Aug 19, 2020 - 18:07
Aug 19, 2020 - 18:16

Water Crisis in Himalaya

A report in the journal Water Policy flags rising dependence on freshwater springs in Hindu Kush Himalayan (HKH) region.

About HKH region

It is a mountain system of Central Asia and one of the great watersheds of the world.

This region spread across eight countries- Afghanistan, Bangladesh, Bhutan, China, India, Nepal, Myanmar, and Pakistan.

The region that encompasses the Himalaya-Hindu Kush mountain range and the Tibetan Plateau is widely known as the Third Pole. Its ice fields contain the largest reserve of fresh water outside the polar regions.

This region is the source of the ten major river systems that provide irrigation, power and drinking water for over a billion people in Asia- nearly 20% of the world’s population.

Report findings

Himalayan towns are facing increased water insecurity due to inadequate urban planning and rapid climate change.

Reasons for water insecurity are,

Rapid urbanization

Development of urban clusters is taking place because of rapid rural-urban migration in the region.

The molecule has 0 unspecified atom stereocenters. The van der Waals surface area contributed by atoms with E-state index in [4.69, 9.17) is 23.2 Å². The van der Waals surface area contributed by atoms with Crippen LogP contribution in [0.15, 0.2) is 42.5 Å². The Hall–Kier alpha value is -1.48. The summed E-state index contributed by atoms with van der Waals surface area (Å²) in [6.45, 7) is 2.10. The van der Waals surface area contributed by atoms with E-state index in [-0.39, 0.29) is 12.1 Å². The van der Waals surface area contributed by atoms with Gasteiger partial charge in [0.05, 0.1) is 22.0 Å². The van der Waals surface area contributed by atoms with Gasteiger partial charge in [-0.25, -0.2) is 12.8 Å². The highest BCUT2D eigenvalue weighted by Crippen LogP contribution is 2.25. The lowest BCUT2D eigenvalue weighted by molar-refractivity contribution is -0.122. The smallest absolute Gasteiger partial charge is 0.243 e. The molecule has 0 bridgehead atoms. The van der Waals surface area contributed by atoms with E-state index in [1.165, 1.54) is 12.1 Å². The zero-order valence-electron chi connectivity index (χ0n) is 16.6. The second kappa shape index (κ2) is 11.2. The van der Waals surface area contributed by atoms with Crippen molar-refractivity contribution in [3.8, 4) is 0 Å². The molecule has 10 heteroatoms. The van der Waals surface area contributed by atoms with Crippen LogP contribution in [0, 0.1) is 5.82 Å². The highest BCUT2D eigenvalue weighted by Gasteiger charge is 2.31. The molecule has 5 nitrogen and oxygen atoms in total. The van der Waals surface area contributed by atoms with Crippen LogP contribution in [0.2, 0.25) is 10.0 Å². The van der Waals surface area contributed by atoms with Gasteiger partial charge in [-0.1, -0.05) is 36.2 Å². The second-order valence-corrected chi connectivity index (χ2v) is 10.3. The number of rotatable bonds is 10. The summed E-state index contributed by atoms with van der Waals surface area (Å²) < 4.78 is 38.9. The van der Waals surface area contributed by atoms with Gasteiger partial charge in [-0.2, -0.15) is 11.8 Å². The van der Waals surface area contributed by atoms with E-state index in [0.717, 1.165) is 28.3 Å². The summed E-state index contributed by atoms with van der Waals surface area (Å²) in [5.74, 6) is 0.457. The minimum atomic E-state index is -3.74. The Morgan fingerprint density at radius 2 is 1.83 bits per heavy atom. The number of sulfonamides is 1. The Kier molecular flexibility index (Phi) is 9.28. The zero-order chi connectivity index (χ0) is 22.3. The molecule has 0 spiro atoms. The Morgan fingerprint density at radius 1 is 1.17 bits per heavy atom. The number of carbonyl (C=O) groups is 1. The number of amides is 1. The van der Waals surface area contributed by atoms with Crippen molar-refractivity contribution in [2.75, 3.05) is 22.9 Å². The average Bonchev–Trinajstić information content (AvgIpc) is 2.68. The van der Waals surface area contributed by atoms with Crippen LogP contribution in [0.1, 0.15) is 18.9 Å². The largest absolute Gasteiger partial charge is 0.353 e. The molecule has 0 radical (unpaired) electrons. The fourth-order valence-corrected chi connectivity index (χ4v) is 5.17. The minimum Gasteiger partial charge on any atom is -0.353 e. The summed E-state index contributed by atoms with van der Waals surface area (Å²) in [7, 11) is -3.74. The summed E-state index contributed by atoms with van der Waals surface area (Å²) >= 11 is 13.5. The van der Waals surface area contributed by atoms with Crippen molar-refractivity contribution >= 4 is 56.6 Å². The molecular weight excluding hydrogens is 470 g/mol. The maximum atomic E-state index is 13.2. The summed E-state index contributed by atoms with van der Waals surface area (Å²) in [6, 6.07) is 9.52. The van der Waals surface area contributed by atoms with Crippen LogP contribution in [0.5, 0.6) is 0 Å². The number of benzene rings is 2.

More than 50% of the population in the region will be living in cities by 2050. It will place tremendous stress on water availability.

Increase in water demand

The gap between water demand and supply in eight of the surveyed towns is 20 to 70%.

Poor water governance

There is a lack of long-term strategies for water sustainability in urban centres.

So, Communities are coping through short-term strategies such as groundwater extraction.

Lack of urban planning

There is a high dependence on springs for water supply in three-fourths of the urban areas.

Other factors

Poor tourism management

Climate-related risks

Encroachment and degradation of natural water bodies and disappearance of traditional water systems such as stone spouts etc. have become evident.

Degradation and reclamation of water bodies affect wetland ecosystems and reduce retention capacities that prevent flooding. Consequently, urban drainage and flood management systems are being impaired. A holistic water management approach that includes spring shed management and planned adaptation is necessary for securing safe water supply in the urban Himalaya.

Source- Indian Express and The Hindu

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